Neryvia Pillay Bell and Harry Kemp on the elasticity of taxable income, new data and estimates for South Africa.

SA-TIED online seminar

On 17 November the SA-TIED programme will host an online seminar on the elasticity of taxable income, new data and estimates for South Africa. The webinar will be given jointly by Neryvia Pillay Bell and Harry Kemp under the work stream on Public revenue mobilization for inclusive development.

Abstract: Taxpayer responsiveness to taxation: Evidence from bunching at kink points of the South African income tax schedule | Neryvia Pillay Bell

The author applies the bunching methodology to South African administrative tax data over the period from 2011 to 2017 to investigate the responsiveness of individual taxpayers to changes in marginal personal income tax rates. She finds significant evidence of bunching among the self-employed but no evidence of bunching among wage earners. Among the self-employed, bunching is greatest at the highest kink in the income tax schedule and smallest at the lowest kink. Female self-employed exhibit greater bunching behaviour than male self-employed, and responsiveness appears to decrease with age. The responsiveness of the self-employed appears to be due to tax avoidance by shim fting income into future periods through retirement fund deductions, as well as a real labour supply response. Despite the significant excess bunching observed, the implied elasticities of taxable income—under the assumption of a uniform heterogeneity distribution around the kink—are not very large.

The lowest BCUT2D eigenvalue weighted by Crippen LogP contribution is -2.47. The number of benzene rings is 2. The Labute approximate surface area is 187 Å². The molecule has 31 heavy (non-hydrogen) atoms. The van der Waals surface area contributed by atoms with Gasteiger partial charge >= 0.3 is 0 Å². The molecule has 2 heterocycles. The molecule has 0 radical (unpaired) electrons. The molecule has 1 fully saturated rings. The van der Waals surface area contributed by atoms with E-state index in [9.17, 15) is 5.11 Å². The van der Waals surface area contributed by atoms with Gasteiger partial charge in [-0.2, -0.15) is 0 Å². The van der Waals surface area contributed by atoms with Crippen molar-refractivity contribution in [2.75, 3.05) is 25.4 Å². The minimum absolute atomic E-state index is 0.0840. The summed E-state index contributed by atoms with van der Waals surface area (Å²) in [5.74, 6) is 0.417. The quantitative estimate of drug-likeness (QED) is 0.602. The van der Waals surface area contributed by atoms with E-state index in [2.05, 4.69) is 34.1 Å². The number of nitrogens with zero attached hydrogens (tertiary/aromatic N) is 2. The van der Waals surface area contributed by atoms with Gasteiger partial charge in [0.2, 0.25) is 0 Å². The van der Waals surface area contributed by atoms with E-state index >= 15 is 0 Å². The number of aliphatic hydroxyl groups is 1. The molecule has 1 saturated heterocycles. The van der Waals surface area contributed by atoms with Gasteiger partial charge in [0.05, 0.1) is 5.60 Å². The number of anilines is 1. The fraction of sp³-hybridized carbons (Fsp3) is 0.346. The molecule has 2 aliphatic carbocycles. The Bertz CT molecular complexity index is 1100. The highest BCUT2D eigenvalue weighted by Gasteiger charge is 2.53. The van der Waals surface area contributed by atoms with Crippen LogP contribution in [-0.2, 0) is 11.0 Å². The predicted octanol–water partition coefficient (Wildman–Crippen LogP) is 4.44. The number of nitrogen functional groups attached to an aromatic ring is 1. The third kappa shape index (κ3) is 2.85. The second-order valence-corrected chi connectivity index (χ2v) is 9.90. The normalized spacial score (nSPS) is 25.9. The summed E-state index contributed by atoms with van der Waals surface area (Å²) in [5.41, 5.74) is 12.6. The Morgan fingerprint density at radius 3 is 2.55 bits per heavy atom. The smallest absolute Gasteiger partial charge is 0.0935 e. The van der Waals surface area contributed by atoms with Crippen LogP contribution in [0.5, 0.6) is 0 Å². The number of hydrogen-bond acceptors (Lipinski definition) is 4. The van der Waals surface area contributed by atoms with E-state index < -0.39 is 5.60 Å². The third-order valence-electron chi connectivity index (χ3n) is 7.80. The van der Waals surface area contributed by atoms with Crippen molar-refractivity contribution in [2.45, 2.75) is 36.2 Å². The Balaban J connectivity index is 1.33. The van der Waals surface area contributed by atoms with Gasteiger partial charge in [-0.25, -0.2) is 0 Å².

Abstract: The elasticity of taxable income - New data and estimates for South Africa | with Johannes Hermanus Kemp

The elasticity of taxable income is a key tax policy parameter that plays an important role in the formulation of tax and transfer policy. This paper extends work by Kemp (2019) by using a new panel of individual tax returns and the phenomenon of ‘bracket creep’ to produce updated estimates of the elasticity of taxable income for South Africa. Whereas the previous work focused on assessed taxpayers (i.e. individual assessed tax returns), the current study uses a newly constructed panel for the period 2010–16 that includes information captured on both individual income tax return (ITR12) and employee tax certificate (IRP5) forms. The elasticity of taxable income is estimated at around 0.4, somewhat higher than the estimate presented previously. The elasticity for broad income is estimated at around 0.2, similar in size to the earlier study. As in that earlier study, it was found that behavioural responses are concentrated in higher-income groups, as suggested by the higher elasticity estimates for individuals in the top two income tax brackets and the top 10 per cent of income earners. An important finding is that the ETI for high-income earners increases notably in the latter half of the sample, mainly due to increased itemized deductions in the face of a rising tax burden due to insufficient bracket adjustments and rising marginal rates.

For more details or to register contact chiweza@wider.unu.edu